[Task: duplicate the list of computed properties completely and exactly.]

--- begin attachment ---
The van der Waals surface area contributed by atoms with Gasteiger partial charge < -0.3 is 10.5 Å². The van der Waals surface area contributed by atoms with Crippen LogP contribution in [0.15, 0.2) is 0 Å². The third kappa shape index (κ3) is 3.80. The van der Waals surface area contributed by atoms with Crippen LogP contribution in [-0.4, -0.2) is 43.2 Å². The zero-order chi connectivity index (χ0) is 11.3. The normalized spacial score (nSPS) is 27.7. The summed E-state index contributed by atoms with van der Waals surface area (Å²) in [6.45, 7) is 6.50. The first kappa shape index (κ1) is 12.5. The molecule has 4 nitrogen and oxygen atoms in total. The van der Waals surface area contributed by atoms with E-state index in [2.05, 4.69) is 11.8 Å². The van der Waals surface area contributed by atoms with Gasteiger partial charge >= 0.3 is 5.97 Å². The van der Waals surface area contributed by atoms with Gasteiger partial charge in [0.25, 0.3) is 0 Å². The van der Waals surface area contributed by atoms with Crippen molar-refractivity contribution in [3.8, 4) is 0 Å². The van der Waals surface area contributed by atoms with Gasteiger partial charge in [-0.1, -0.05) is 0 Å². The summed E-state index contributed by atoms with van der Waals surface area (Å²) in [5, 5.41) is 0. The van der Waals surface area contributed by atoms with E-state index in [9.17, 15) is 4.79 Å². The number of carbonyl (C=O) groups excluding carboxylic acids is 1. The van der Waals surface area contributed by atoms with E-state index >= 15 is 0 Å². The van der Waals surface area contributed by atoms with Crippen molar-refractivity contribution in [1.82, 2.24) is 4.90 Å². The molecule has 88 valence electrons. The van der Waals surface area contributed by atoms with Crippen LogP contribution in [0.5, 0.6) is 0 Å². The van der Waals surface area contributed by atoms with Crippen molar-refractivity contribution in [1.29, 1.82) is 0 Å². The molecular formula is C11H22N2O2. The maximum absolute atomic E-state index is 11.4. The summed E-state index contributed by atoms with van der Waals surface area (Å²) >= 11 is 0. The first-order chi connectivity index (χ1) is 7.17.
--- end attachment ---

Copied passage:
The van der Waals surface area contributed by atoms with Gasteiger partial charge < -0.3 is 10.5 Å². The van der Waals surface area contributed by atoms with Crippen LogP contribution in [0.15, 0.2) is 0 Å². The third kappa shape index (κ3) is 3.80. The van der Waals surface area contributed by atoms with Crippen LogP contribution in [-0.4, -0.2) is 43.2 Å². The zero-order chi connectivity index (χ0) is 11.3. The normalized spacial score (nSPS) is 27.7. The summed E-state index contributed by atoms with van der Waals surface area (Å²) in [6.45, 7) is 6.50. The first kappa shape index (κ1) is 12.5. The molecule has 4 nitrogen and oxygen atoms in total. The van der Waals surface area contributed by atoms with E-state index in [2.05, 4.69) is 11.8 Å². The van der Waals surface area contributed by atoms with Gasteiger partial charge >= 0.3 is 5.97 Å². The van der Waals surface area contributed by atoms with Gasteiger partial charge in [0.25, 0.3) is 0 Å². The van der Waals surface area contributed by atoms with Crippen molar-refractivity contribution in [3.8, 4) is 0 Å². The van der Waals surface area contributed by atoms with Gasteiger partial charge in [-0.1, -0.05) is 0 Å². The summed E-state index contributed by atoms with van der Waals surface area (Å²) in [5, 5.41) is 0. The van der Waals surface area contributed by atoms with E-state index in [9.17, 15) is 4.79 Å². The number of carbonyl (C=O) groups excluding carboxylic acids is 1. The van der Waals surface area contributed by atoms with E-state index >= 15 is 0 Å². The van der Waals surface area contributed by atoms with Crippen molar-refractivity contribution in [1.82, 2.24) is 4.90 Å². The molecule has 88 valence electrons. The van der Waals surface area contributed by atoms with Crippen LogP contribution in [0.5, 0.6) is 0 Å². The van der Waals surface area contributed by atoms with Crippen molar-refractivity contribution in [1.29, 1.82) is 0 Å². The molecular formula is C11H22N2O2. The maximum absolute atomic E-state index is 11.4. The summed E-state index contributed by atoms with van der Waals surface area (Å²) >= 11 is 0. The first-order chi connectivity index (χ1) is 7.17.